Students often wonder if they will be successful in online coursework and programs. The list below presents common characteristics found among the most successful online students. This list is not meant to be exclusionary in nature but to present a list of actions, behaviors and skills sets that will lead to your success.
Students should be comfortable with computers and technology. Knowing how to use the Internet will save time and energy.
Students should be strong readers. There is often more reading in an online class because the instructor and classmates communicate through writing.
Students should be self-motivated. The flexible structure of an online course means students will have to organize their time wisely and take responsibility for getting help, turning in assignments on time and communicating with the instructor.
Take the quiz below to determine whether online courses are a good fit for you. Then contact an NICC advisor to discuss your best options.
1. My technology access is best described as:
I have a computer at home with Internet access.
Great! You'll need to be able to download course material, get assignments and communicate with other students and your instructor.
I have regular access to a computer with Internet access and have permission to download files.
Fabulous! You'll need to be able to download course material, get assignments and communicate with other students and your instructor.
I don't have access to a computer or an e-mail address.
Contact your advisor to help with other options. If you do not have a computer or access to a computer and the Internet, online courses may not work for you.
2. My technology skills are:
Very good. I can use e-mail, Web browsers, word-processing software, and can download files and create attachments. I like trying to solve technology problems on my own and don't get frustrated easily.
Good. These are all skills you'll likely need in any course you take.
Average. I can use e-mail, Web browsers and word-processing software. I don't feel comfortable solving technology problems on my own.
It's good you understand these basic skills, and it would be wise to have a backup plan in case you have technology problems.
Very basic. I have used e-mail, Web browsers and word-processing software, but I get frustrated when things don't work the way they should.
Beware! You may need to get more comfortable working online and develop technical problem-solving skills before taking an online course. Contact your advisor for information on courses to help you build your skills.
3. Face-to-face communication is:
Not essential to me. I am comfortable learning without face-to-face interaction.
Good. You'll probably feel comfortable in an online course.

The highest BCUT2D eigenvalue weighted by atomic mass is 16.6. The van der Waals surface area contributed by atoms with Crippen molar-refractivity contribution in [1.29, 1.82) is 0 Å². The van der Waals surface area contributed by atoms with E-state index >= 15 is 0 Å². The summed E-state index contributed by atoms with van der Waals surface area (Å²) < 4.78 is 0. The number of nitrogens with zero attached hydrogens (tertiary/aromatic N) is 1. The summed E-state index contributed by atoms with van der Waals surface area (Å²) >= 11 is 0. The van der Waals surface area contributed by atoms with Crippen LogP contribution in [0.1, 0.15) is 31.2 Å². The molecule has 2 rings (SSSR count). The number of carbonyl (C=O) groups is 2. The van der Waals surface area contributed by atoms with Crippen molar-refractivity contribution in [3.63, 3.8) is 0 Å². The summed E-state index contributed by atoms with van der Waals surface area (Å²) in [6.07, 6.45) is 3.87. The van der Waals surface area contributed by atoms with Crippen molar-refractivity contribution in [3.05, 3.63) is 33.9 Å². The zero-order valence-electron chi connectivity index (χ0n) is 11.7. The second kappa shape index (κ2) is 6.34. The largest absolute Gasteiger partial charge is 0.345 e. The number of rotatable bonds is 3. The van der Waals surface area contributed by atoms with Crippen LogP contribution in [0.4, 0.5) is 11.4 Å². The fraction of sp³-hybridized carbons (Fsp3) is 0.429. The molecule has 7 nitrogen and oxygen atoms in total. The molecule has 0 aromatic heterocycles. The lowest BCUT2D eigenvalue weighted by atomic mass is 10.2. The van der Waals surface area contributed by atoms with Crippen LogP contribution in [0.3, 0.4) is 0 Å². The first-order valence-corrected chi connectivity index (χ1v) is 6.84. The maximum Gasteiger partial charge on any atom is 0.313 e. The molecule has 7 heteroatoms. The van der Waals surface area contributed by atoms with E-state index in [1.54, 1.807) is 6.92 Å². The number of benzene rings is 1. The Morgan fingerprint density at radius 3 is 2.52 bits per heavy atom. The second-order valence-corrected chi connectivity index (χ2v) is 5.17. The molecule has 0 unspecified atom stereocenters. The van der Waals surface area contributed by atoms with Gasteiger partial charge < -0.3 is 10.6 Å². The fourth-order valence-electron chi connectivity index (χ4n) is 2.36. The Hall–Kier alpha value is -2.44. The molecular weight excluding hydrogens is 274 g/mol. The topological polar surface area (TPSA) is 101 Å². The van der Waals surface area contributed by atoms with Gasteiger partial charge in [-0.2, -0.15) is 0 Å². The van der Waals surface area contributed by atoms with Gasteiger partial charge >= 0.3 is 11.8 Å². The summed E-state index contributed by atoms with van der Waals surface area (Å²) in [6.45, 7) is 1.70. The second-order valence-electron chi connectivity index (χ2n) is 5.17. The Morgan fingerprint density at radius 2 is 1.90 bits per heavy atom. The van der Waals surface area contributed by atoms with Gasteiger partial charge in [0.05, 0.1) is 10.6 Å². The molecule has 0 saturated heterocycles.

Important to me, and I wonder about my ability to learn without being able to see the instructor or other students.
Consider how important this is to your learning and decide whether or not you are currently willing to challenge yourself to learn in a new way.
Essential, and I learn only if I can interact in person with the instructor and other students.
Stop here! If you can only learn in a face-to-face classroom then online classes are not for you. You may consider taking a hybrid class (a class that combines online learning with at least half of the time spent in a traditional classroom). A hybrid class may be more flexible than traditional classes.
4. When I need help in class:
I feel comfortable asking questions and asking for help.
Great. It is your responsibility to speak up if you have any questions or concerns (that may be the only way the instructor can tell if you’re challenged in any way).
I hesitate to ask questions of the instructor, but I will ask for help if I need it.
Great; it’s good that you realize when it is important to speak up. It’s likely that if the instructor doesn’t hear from you, he/she will assume you’re doing fine.
I often feel intimidated asking questions or asking for help.
It is important that you contact your instructor if you’re having any sort of problem. If you’re not likely to do this you should consider taking a face-to-face class which may be more comfortable.
5. The amount of uninterrupted time I have to devote to an online class is:
15 hours or more per week, anytime during the day or night.
Super! You’ll likely need this time to complete assignments and stay on task.
10-15 hours per week, mainly at night.
Good. This is the minimum amount of time you will probably need to stay on schedule in your class. Find the time of the day that works best for you and make a habit of studying then.
Less than 10 hours per week.
Reconsider. To increase your online success rate, consider taking an online course when you have at least 10-15 hours per week for class.
6. I would describe my personal style as:
Self-motivated, self-disciplined and organized.
Just what you need to succeed! Keep it up.
Motivated, but I need help remembering assignments and due dates.
Keep sharp! You may need to push yourself to complete assignments because no one will be showing up to remind you.
Spontaneous and not too disciplined - I need someone to motivate me and help me stay on top of my coursework.